Ed: 39: February/2014
It is a measure of the man's impact that Ariel Sharon's passing, coming eight years after his term in office was tragically cut short, reverberated across the local media.
Jerusalem is a very special city. Of great religious importance, it is often falsely represented as simply a fulcrum of conflict rather than as an inspirational source of compassion, wisdom and understanding.
It figures in the historic memory of a number of civilisations and cultures, but the episodes of conflict can overshadow the reality of a living, sometimes vibrant, sometimes less so, community of communities.
One is left with the impression, by the close of Levitt's book, that the counter-terrorism struggle against Hezbollah is being won. He writes, "All told, more than twenty terror attacks by Hezbollah or Qods Force operatives were thwarted over the fifteen month period between May 2011 and July 2012; by another count, nine plots were uncovered over the first nine months of 2012." But the evidence in the book should lead us to two conclusions: that it has taken a concerted, large-scale and largely undercover international effort to thwart all these attacks and that Hezbollah remains as committed as ever to its violent jihadist agenda.
Former Israeli Prime Minister Ariel Sharon, who passed away on January 11, will surely be remembered as one of Israel's greatest military and political leaders.
This is not because he was universally beloved - he was not - nor because his judgement was necessarily always superior - on the contrary, his various missteps are a matter of record.
Rather, Sharon earned his place in Israel's pantheon of leaders as a battle-tested man of action whose vigorous defence of Jewish national rights was only superseded by his desire for a lasting peace.
Here's a fascinating - and very telling - story from Turkey which has not really made it into the Australian media.
On Jan. 14, Turkish police staged a sweep in which they arrested 28 people alleged to be recruiting or otherwise working for al-Qaeda in raids across six provinces. Police also raided an office of the IHH, a Turkish Islamist NGO best known for coordinating the Mavi Marmara flotilla to Gaza in 2010.
China's pivotal role in the world economy can hardly be overstated. Yet the economic giant is increasingly looking to one of the world's smallest nations for those essential ingredients of innovation and expertise - Israel, of course. And like every other country, Israel is very keen to tap the Chinese economic behemoth.
A top-level Chinese delegation recently visited the Jewish state and, according to a UPI report, an Israeli official observed: "They don't care about the Palestinian issue. They want to talk about three things: Israeli technology, Israeli technology and Israeli technology."
In the plaza before the Knesset, a thin line of mourners slowly passed the flag-covered coffin of Ariel Sharon. An old man in a long white beard and big black kippah saluted. Another old man brought a single rose. Yet another came wrapped in a giant Israeli flag. Among them were veterans of Sharon's commando Unit 101 from the 1950s, the armoured and infantry units he commanded in Sinai in 1967, the paratrooper brigade he led across the Suez Canal in 1973 to win the Yom Kippur War. The cold, depleted Jerusalem afternoon belonged to them.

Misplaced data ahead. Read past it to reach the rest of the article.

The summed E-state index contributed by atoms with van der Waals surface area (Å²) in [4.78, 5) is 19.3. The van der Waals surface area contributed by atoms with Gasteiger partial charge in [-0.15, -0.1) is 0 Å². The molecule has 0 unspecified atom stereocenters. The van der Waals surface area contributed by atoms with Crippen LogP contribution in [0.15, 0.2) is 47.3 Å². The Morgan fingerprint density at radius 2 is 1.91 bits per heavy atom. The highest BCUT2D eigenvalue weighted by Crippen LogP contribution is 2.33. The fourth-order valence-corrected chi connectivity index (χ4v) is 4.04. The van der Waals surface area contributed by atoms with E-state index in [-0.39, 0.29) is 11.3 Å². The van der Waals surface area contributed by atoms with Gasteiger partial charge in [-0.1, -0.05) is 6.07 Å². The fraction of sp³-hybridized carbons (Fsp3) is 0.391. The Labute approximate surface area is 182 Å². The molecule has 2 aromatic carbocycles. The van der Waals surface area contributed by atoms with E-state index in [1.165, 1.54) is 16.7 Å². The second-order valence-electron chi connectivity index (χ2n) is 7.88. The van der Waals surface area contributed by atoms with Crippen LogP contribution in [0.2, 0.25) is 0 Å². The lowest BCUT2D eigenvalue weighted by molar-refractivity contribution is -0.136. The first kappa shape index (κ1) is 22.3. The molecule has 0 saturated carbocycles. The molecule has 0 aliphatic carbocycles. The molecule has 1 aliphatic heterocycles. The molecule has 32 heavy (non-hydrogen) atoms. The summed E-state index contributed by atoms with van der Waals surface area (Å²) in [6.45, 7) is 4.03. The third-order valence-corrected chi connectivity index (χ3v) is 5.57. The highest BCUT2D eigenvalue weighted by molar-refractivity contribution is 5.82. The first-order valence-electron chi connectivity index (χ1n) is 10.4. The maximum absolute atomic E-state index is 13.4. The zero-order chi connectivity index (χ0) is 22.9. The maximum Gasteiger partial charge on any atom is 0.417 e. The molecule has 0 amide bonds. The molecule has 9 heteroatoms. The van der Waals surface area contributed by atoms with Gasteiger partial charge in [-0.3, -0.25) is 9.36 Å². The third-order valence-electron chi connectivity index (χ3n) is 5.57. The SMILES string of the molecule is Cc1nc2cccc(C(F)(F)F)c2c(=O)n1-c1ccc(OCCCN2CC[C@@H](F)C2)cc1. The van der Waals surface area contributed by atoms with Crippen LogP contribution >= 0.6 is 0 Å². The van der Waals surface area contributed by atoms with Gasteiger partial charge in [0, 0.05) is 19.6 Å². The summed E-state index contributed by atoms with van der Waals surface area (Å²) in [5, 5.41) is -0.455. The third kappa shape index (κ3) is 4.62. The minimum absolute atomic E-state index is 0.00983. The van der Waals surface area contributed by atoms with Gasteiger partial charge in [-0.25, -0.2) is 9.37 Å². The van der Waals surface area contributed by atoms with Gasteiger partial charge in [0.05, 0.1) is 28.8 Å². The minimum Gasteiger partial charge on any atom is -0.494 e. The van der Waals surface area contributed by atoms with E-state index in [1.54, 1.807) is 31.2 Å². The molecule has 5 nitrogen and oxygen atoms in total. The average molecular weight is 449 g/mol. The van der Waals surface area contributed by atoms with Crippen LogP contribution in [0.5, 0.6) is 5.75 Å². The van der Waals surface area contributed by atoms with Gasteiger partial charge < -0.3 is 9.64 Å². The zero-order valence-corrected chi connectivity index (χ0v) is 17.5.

In November, immediately after the announcement that Iran had reached a deal with Western negotiators concerning its nuclear program, China's former ambassador to Teheran, Hua Liming, made the case that Beijing - not the American Secretary of State John Kerry or the European Union envoy Catherine Ashton - ultimately deserved credit for brokering the agreement. "When the two parties came across irresolvable problems, they would come to China, which would ‘lubricate' the negotiation and put things back on track," Hua told Chinese state media.
Over the past year, Israel and Egypt have used a little-known, legally permissible understanding - the Agreed Activities Mechanism - to bypass restrictions on the number and type of Egyptian forces permitted in much of the Sinai. As a result, considerable Egyptian army forces are now constantly deployed in central and eastern Sinai (Areas B and C of the peninsula, respectively), in a manner and scope never envisaged by the teams that negotiated the treaty more than three decades ago. Going forward, this new reality on the ground is unlikely to be reversed and is bound to have profound consequences for Egyptian-Israeli security cooperation, Cairo's ongoing counterterrorism campaign, and the fate of Hamas in the neighbouring Gaza Strip.
In the opening montage of "The Square", Jehane Noujaim's Oscar-shortlisted documentary film about Egypt's Tahrir Square revolutionaries, we meet Ahmed, a twenty-something activist who explains the motivations for the 2011 uprising that toppled Hosni Mubarak. "Egypt was living without dignity," he says, "Injustice existed everywhere." Ahmed tells us that he has worked since he was eight, and sold lemons to pay his fifth-grade tuition. "I lived my entire life under Mubarak's injustice," he says, as YouTube videos depicting police brutality, torture, and murder roll.